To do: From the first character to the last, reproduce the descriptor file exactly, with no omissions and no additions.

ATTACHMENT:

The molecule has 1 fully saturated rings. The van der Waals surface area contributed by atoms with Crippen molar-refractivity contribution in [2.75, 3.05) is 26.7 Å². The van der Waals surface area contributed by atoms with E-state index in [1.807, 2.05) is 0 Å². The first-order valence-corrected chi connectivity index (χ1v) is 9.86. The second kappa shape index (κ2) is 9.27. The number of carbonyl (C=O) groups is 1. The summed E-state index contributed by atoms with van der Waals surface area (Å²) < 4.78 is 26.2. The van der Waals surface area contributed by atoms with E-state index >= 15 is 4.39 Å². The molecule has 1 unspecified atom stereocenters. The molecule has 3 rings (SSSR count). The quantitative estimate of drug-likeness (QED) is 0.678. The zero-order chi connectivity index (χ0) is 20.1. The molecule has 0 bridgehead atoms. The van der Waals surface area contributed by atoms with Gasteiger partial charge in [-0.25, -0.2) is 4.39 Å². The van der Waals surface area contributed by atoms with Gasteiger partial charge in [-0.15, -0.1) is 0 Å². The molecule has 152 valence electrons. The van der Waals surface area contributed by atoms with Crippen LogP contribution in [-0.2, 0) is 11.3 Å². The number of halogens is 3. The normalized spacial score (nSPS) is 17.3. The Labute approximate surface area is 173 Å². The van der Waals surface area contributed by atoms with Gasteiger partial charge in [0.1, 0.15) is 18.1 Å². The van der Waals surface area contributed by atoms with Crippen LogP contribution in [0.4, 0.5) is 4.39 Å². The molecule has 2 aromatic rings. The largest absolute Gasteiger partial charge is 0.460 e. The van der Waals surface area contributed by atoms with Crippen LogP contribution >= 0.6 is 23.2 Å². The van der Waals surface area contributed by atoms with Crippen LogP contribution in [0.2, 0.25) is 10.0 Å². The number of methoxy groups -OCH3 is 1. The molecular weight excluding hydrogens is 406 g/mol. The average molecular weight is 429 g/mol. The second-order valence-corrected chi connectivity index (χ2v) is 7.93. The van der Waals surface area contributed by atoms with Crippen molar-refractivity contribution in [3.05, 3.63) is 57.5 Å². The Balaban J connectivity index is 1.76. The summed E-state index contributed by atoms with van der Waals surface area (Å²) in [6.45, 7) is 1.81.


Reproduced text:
The molecule has 1 fully saturated rings. The van der Waals surface area contributed by atoms with Crippen molar-refractivity contribution in [2.75, 3.05) is 26.7 Å². The van der Waals surface area contributed by atoms with E-state index in [1.807, 2.05) is 0 Å². The first-order valence-corrected chi connectivity index (χ1v) is 9.86. The second kappa shape index (κ2) is 9.27. The number of carbonyl (C=O) groups is 1. The summed E-state index contributed by atoms with van der Waals surface area (Å²) < 4.78 is 26.2. The van der Waals surface area contributed by atoms with E-state index >= 15 is 4.39 Å². The molecule has 1 unspecified atom stereocenters. The molecule has 3 rings (SSSR count). The quantitative estimate of drug-likeness (QED) is 0.678. The zero-order chi connectivity index (χ0) is 20.1. The molecule has 0 bridgehead atoms. The van der Waals surface area contributed by atoms with Gasteiger partial charge in [-0.25, -0.2) is 4.39 Å². The van der Waals surface area contributed by atoms with Gasteiger partial charge in [-0.15, -0.1) is 0 Å². The molecule has 152 valence electrons. The van der Waals surface area contributed by atoms with Crippen LogP contribution in [-0.2, 0) is 11.3 Å². The number of halogens is 3. The normalized spacial score (nSPS) is 17.3. The Labute approximate surface area is 173 Å². The van der Waals surface area contributed by atoms with Gasteiger partial charge in [0.1, 0.15) is 18.1 Å². The van der Waals surface area contributed by atoms with Crippen LogP contribution in [0.4, 0.5) is 4.39 Å². The molecule has 2 aromatic rings. The largest absolute Gasteiger partial charge is 0.460 e. The van der Waals surface area contributed by atoms with Crippen LogP contribution >= 0.6 is 23.2 Å². The van der Waals surface area contributed by atoms with Crippen LogP contribution in [0.2, 0.25) is 10.0 Å². The number of methoxy groups -OCH3 is 1. The molecular weight excluding hydrogens is 406 g/mol. The average molecular weight is 429 g/mol. The second-order valence-corrected chi connectivity index (χ2v) is 7.93. The van der Waals surface area contributed by atoms with Crippen molar-refractivity contribution in [3.05, 3.63) is 57.5 Å². The Balaban J connectivity index is 1.76. The summed E-state index contributed by atoms with van der Waals surface area (Å²) in [6.45, 7) is 1.81.